The parts of South Carolina that I have visited deploy either vinegar or mustard-based sauce on their barbeque, as indicated on this map. I like vinegar best, because the mustard sauce I've had tends to be too sweet. Does anyone make a spicy mustard sauce? That would be ideal.
Melody and I tried three new barbeque spots during the latest trip. First, we stopped before we even entered SC at Allen & Son, in Chapel Hill.
Pictured above: two sandwich platters, which we ordered based on Esquire's claim that they're the best chopped pork sandwich in the United States. They were pretty good. My fried okra was excellent, as were the mugs of sweet tea. The hush puppies were like donuts. Their Brunswick stew was full of corn and was extremely viscous.
With an intermission consisting of Bo-jays and Thanksgiving, we drove out to the main culinary attraction: Bub Sweatman's. We visited two years ago and we were very excited to return. We drove two hours south of Charlotte and drove into the Sweatman's parking area which was deserted. That was worrisome.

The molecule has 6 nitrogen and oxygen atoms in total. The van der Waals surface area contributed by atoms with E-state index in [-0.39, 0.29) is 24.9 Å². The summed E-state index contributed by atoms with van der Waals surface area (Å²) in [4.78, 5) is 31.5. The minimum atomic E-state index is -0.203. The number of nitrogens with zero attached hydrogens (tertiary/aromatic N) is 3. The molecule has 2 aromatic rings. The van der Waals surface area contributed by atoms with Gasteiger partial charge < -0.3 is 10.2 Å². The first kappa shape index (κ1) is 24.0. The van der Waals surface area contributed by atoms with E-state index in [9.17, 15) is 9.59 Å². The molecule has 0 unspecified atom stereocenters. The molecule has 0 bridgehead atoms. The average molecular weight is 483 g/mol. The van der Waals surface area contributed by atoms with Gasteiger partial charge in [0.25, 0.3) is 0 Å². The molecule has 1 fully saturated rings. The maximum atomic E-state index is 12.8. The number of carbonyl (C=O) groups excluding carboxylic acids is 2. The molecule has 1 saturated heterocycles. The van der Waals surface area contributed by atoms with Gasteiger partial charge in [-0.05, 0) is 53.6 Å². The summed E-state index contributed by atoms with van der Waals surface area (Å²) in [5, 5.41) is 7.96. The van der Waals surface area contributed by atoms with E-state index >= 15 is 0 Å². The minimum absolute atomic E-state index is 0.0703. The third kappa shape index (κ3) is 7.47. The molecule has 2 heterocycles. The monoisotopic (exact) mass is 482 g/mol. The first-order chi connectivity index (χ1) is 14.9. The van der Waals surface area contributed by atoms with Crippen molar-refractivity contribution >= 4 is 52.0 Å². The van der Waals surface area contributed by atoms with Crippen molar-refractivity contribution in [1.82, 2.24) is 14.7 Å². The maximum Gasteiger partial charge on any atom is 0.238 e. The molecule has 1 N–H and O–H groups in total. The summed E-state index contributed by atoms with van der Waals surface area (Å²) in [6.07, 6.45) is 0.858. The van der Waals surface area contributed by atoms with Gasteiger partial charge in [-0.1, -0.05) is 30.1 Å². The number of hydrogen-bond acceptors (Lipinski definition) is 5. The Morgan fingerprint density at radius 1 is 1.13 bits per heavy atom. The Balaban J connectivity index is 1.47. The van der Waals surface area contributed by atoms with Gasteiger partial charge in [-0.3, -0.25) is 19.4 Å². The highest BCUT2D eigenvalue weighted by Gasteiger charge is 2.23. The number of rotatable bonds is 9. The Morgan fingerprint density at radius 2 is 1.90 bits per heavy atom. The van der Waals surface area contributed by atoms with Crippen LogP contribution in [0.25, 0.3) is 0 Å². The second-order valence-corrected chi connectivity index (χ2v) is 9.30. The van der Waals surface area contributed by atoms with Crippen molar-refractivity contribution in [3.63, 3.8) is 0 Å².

Sweatman's supposedly doesn't have a phone, so we didn't call ahead, and we got burned:
We sat in the parking lot for about thirty minutes consulting our mobile devices and observing as one car after another pulled into the parking lot, saw the sign, and dejectedly drove away. The fourth or fifth place we called turned out to be open: Big T's, outside Columbia. My phone was still full of podcasts, so the detour was no problem. (I recommend "The Stakeout", from The Moth.)
Big T's turned out to be a satisfactory substitute. They had homemade pork rinds, collard greens, and barbeque and hash covered in mustard sauce.
I had to ask for an account of the difference between "skins" and "cracklins". Turns out cracklins have more fat. The skins were good, even though some of them were so tough they seemed likely to knock my molars out.
The next day we finished our barbeque holiday with lunch at Mac's Speedshop in Charlotte with Melody's brother. They had weak sweet tea but pretty solid sandwiches. I saw a dude eating a piece of meat attached to a bone the size of my forearm. (I think it might have been the "Kansas City Beef Rib".)
For another recent survey of food on a recent trip to the Carolinas, see this post.
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